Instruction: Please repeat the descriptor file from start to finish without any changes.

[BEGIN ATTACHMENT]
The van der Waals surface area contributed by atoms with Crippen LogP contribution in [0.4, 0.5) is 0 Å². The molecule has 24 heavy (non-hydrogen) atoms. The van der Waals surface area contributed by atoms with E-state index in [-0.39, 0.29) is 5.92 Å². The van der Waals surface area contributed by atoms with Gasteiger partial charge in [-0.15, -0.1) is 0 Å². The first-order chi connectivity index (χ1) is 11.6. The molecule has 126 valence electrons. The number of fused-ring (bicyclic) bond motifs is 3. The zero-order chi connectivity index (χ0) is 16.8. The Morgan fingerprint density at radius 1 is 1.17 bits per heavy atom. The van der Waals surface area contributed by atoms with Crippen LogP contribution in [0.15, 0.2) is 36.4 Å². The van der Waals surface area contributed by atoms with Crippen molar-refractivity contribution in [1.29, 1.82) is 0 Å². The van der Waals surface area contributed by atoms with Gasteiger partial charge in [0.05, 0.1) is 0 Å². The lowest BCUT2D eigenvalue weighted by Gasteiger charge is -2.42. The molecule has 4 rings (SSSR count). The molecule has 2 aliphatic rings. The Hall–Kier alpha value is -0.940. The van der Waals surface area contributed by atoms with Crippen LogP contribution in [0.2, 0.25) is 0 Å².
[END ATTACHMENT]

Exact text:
The van der Waals surface area contributed by atoms with Crippen LogP contribution in [0.4, 0.5) is 0 Å². The molecule has 24 heavy (non-hydrogen) atoms. The van der Waals surface area contributed by atoms with E-state index in [-0.39, 0.29) is 5.92 Å². The van der Waals surface area contributed by atoms with Gasteiger partial charge in [-0.15, -0.1) is 0 Å². The first-order chi connectivity index (χ1) is 11.6. The molecule has 126 valence electrons. The number of fused-ring (bicyclic) bond motifs is 3. The zero-order chi connectivity index (χ0) is 16.8. The Morgan fingerprint density at radius 1 is 1.17 bits per heavy atom. The van der Waals surface area contributed by atoms with Crippen LogP contribution in [0.15, 0.2) is 36.4 Å². The van der Waals surface area contributed by atoms with Crippen molar-refractivity contribution in [1.29, 1.82) is 0 Å². The van der Waals surface area contributed by atoms with Gasteiger partial charge in [0.05, 0.1) is 0 Å². The lowest BCUT2D eigenvalue weighted by Gasteiger charge is -2.42. The molecule has 4 rings (SSSR count). The molecule has 2 aliphatic rings. The Hall–Kier alpha value is -0.940. The van der Waals surface area contributed by atoms with Crippen LogP contribution in [0.2, 0.25) is 0 Å².